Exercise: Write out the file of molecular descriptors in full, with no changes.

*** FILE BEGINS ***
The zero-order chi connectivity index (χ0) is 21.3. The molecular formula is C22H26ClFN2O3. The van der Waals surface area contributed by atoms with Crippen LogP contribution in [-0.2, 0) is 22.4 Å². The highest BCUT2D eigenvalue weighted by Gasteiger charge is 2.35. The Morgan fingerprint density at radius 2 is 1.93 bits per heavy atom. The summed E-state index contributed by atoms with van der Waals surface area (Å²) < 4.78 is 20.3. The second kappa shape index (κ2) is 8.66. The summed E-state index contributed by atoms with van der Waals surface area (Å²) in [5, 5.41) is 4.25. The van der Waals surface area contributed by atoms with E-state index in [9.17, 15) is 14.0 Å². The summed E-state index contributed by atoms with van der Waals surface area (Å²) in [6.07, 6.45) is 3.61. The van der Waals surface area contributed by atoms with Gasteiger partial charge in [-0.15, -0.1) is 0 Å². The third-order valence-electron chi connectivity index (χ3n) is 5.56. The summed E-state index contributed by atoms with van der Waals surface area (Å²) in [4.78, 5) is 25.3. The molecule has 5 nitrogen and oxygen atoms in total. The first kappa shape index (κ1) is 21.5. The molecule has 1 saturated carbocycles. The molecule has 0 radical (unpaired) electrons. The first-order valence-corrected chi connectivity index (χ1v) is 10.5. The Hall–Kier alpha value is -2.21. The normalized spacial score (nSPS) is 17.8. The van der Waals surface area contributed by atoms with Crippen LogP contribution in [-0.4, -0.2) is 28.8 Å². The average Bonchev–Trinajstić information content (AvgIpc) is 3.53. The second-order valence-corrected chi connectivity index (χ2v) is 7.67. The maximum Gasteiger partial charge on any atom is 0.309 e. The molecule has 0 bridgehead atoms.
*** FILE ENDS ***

The zero-order chi connectivity index (χ0) is 21.3. The molecular formula is C22H26ClFN2O3. The van der Waals surface area contributed by atoms with Crippen LogP contribution in [-0.2, 0) is 22.4 Å². The highest BCUT2D eigenvalue weighted by Gasteiger charge is 2.35. The Morgan fingerprint density at radius 2 is 1.93 bits per heavy atom. The summed E-state index contributed by atoms with van der Waals surface area (Å²) < 4.78 is 20.3. The second kappa shape index (κ2) is 8.66. The summed E-state index contributed by atoms with van der Waals surface area (Å²) in [5, 5.41) is 4.25. The van der Waals surface area contributed by atoms with E-state index in [9.17, 15) is 14.0 Å². The summed E-state index contributed by atoms with van der Waals surface area (Å²) in [6.07, 6.45) is 3.61. The van der Waals surface area contributed by atoms with Gasteiger partial charge in [-0.15, -0.1) is 0 Å². The third-order valence-electron chi connectivity index (χ3n) is 5.56. The summed E-state index contributed by atoms with van der Waals surface area (Å²) in [4.78, 5) is 25.3. The molecule has 5 nitrogen and oxygen atoms in total. The first kappa shape index (κ1) is 21.5. The molecule has 1 saturated carbocycles. The molecule has 0 radical (unpaired) electrons. The first-order valence-corrected chi connectivity index (χ1v) is 10.5. The Hall–Kier alpha value is -2.21. The normalized spacial score (nSPS) is 17.8. The van der Waals surface area contributed by atoms with Crippen LogP contribution in [-0.4, -0.2) is 28.8 Å². The average Bonchev–Trinajstić information content (AvgIpc) is 3.53. The second-order valence-corrected chi connectivity index (χ2v) is 7.67. The maximum Gasteiger partial charge on any atom is 0.309 e. The molecule has 0 bridgehead atoms.